Categorically Happy

“Truly life sustaining health, wellness and happiness cannot be found in a bottle (pill or alcohol), under a surgical knife, in a new car, new clothes, new home, girlfriend, wife, sister, brother, preacher or teacher. It can’t be incised, removed or put in place. It cannot be manufactured or recreated. It can only come from within. Good news: it’s already there waiting to be discovered!!” ——–May 28th, 2015. Coop.

“Are you happy?” Those three words now resonate loudly in my head almost every day. Not that it is a bad thing but before early last December, I’d never really contemplated happiness. “Of course I’m happy.” “What do you mean, am I happy;” I replied to the question posed by a good friend (LT) over lunch. I am William Cooper, heart surgeon, highly educated, spiritual, married with children, a great family, neighborhood and friends; some like myself who would myopically proclaim: blessed and highly favored. So how could I not be happy?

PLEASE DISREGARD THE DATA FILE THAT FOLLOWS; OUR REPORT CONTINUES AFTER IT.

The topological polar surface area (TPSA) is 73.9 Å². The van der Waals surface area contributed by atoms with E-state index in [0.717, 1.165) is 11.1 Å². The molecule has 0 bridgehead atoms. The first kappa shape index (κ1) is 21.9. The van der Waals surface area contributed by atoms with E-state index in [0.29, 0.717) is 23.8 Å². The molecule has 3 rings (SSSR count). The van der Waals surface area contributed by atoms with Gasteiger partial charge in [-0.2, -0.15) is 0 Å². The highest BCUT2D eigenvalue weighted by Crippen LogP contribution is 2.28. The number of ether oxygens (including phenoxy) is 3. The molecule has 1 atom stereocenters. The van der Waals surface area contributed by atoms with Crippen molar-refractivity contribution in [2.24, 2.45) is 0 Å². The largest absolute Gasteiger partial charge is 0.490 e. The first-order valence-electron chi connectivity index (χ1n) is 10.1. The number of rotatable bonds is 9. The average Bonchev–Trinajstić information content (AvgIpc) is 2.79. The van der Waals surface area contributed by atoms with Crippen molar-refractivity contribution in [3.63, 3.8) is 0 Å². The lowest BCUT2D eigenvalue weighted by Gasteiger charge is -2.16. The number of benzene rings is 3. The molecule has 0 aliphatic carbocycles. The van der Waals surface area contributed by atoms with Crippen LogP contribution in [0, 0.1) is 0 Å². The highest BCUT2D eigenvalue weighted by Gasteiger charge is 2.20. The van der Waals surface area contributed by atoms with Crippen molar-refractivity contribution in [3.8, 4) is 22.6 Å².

Later I admitted that invariably, like many others, the Ego and I have sought happiness in this and that, the material and immaterial, only to realize that none of it is sustainable. The lack thereof has stifled progress as we employ conditioned responses where no substance in fact exists. We over estimate risk and therefore derail from the path that leads to the very thing that quells the insatiable ego and false desires. The lack of happiness allows fear to get in the way and clouds the path and yet we know that on the other side of fear is everything we desire. And yes, faith and prayer leave us unsatisfied. We have intercourse with the world but neglect to intercourse with our innermost self in all its glorious realization.